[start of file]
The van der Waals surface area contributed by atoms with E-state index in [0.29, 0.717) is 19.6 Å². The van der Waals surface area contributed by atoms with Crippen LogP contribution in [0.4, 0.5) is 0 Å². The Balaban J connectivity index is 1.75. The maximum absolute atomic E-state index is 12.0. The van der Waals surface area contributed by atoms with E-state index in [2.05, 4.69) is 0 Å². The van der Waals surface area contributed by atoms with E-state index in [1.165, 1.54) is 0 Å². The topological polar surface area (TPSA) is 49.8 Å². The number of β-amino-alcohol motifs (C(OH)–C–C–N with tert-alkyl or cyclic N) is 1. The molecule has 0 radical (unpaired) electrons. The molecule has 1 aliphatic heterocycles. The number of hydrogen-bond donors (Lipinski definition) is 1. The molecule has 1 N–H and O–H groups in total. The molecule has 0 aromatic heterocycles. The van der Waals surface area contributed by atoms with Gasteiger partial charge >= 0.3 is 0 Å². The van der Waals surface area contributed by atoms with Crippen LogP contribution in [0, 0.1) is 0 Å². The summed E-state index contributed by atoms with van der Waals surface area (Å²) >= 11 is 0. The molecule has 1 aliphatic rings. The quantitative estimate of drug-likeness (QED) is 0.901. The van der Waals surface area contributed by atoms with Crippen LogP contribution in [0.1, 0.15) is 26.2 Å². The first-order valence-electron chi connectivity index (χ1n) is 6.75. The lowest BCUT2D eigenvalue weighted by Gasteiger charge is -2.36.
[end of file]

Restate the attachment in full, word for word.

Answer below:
The van der Waals surface area contributed by atoms with E-state index in [0.29, 0.717) is 19.6 Å². The van der Waals surface area contributed by atoms with Crippen LogP contribution in [0.4, 0.5) is 0 Å². The Balaban J connectivity index is 1.75. The maximum absolute atomic E-state index is 12.0. The van der Waals surface area contributed by atoms with E-state index in [2.05, 4.69) is 0 Å². The van der Waals surface area contributed by atoms with E-state index in [1.165, 1.54) is 0 Å². The topological polar surface area (TPSA) is 49.8 Å². The number of β-amino-alcohol motifs (C(OH)–C–C–N with tert-alkyl or cyclic N) is 1. The molecule has 0 radical (unpaired) electrons. The molecule has 1 aliphatic heterocycles. The number of hydrogen-bond donors (Lipinski definition) is 1. The molecule has 1 N–H and O–H groups in total. The molecule has 0 aromatic heterocycles. The van der Waals surface area contributed by atoms with Gasteiger partial charge >= 0.3 is 0 Å². The van der Waals surface area contributed by atoms with Crippen LogP contribution in [0, 0.1) is 0 Å². The summed E-state index contributed by atoms with van der Waals surface area (Å²) >= 11 is 0. The molecule has 1 aliphatic rings. The quantitative estimate of drug-likeness (QED) is 0.901. The van der Waals surface area contributed by atoms with Crippen LogP contribution in [0.1, 0.15) is 26.2 Å². The first-order valence-electron chi connectivity index (χ1n) is 6.75. The lowest BCUT2D eigenvalue weighted by Gasteiger charge is -2.36.